This presentation demonstrates strategies, based upon real-life experiences of past events that can help schools, faculty members, and students in the event of an active shooter situation. Through hands-on activities, practice, and collaboration participants will gain an understanding of best practices for developing a protection plan to help keep students and faculty safe. This interactive presentation utilizes best practices concerning surviving an active shooter event. It is based upon the Citizen Response to Active Shooter Events (CRASE) program developed by Texas State University and utilizes the Avoid, Deny, and Defend method. Presenter will share the most current methods on what to do in a crisis, how to prepare mentally for action, and how to identify resources needed in common work areas and classrooms. The training showcases how to develop and implement protection plans for district faculty and students through the use of training videos, learning from what worked in past events, and the importance of having a plan for the recovery process. This presentation has been successfully presented to over 30 independent school districts, numerous state and national conferences, several churches, and many Native American tribes. In addition, this training is used each year to train new superintendents, principals, school leaders, and teachers throughout the state of Oklahoma.
This session’s objectives include:
Demonstrate general tactics and strategies that schools can immediately implement for surviving an active shooter situation.
Analyze several “what if scenarios” that might happen during an active shooter situation. Presenter will focus on how room layouts, evacuation procedures, and other common sense strategies can be used to minimize harm.
Demonstrate how common items such as textbooks for body armor, doorstops to hinder entry, and other tools can be used to escape a room in a crisis event.
Discuss the importance of developing plans that are current and adapted to meet
The Oklahoma Economy: Current Conditions and Prospects for Growth
Frontier Room- 2nd floor
The Oklahoma economy enjoyed robust growth in 2018. But that growth is not expected to repeat in 2019. This session will discuss the short-term challenges to economic growth facing Oklahoma. In the long-run, the prospect for economic growth looks very different for the state's urban and rural regions. This session will identify and discuss important long-run socioeconomic and demographic trends and the determinants of economic growth that will shape Oklahoma's economic future.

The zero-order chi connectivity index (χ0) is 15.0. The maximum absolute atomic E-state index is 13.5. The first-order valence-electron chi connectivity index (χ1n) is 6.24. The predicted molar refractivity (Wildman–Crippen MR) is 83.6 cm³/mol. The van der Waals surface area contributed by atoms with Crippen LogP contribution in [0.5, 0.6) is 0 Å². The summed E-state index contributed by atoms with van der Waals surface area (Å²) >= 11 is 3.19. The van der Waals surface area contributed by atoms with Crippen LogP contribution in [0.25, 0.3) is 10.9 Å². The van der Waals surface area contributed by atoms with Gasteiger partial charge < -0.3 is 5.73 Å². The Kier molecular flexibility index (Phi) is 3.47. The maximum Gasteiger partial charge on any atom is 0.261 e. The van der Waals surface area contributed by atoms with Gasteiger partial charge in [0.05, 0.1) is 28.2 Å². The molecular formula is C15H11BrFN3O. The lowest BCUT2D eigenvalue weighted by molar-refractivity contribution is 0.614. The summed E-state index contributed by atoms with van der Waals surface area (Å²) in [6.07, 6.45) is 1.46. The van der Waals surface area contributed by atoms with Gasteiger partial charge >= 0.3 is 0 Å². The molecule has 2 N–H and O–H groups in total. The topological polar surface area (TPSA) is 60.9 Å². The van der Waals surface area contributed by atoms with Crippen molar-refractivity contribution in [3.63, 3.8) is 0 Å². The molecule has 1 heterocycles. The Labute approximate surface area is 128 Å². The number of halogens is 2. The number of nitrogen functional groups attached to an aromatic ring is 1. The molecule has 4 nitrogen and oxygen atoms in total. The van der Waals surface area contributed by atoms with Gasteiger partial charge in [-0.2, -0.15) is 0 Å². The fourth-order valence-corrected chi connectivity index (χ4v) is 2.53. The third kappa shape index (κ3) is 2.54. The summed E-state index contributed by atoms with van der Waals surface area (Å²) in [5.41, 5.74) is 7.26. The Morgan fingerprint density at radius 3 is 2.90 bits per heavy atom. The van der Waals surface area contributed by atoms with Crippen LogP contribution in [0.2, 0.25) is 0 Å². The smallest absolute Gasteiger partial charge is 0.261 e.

Participants will understand the global, national, and local challenges shaping the economic forecast for Oklahoma.
Participants will appreciate the basic role of industry and geography in explaining county economic performance in Oklahoma.
Participants will learn the role of geography and amenities in determining the long-run location decisions of people and economic activity.
What's a Stereotype Got to Do With It?
Trista Anderson| Tulsa Technology Center|
Lisa Benjamin| Tulsa Technology Center |
20th Century- 2nd floor
A discussion of the origins of unconscious bias, stereotyping and how easy it is to perpetuate common stereotypes. Includes a biological perspective on unconscious bias, a group activity on stereotypes, and tips and tricks to correct unconscious bias.
At the end of the presentation participants will:
1) Discuss the biological mechanisms that perpetuate unconscious bias.
2) Identify common stereotypes of different populations and provide an argument against them.
3) Identify three steps to take to correct unconscious bias.
When: The Science of Perfect Timing
Julie C. Griffin| Central Technology Center
Plaza North- 2nd floor
An interactive session, exploring Dan Pink’s latest book, “When – The Science of perfect Timing.”
In this session you will learn:
- The human body’s rhythms and cycles of the day
- Your chronotype and what that means
- The best time to do your best work
- The significance of beginnings, midpoints, and endings
Additionally, you will walk away with resources to help you make the most of your time, and allow you to run the day, instead of allowing your day to run you.
1. Identify personal daily cycles of peak, trough, and recovery
2. Identify time frames best suited to analytic work, creative work, and administrative work
3. Gain an understanding of how this knowledge can be used with teams to maintain motivation and complete the task at hand
4. Develop a plan of action to apply what was learned, to make the most of the work day, moving forward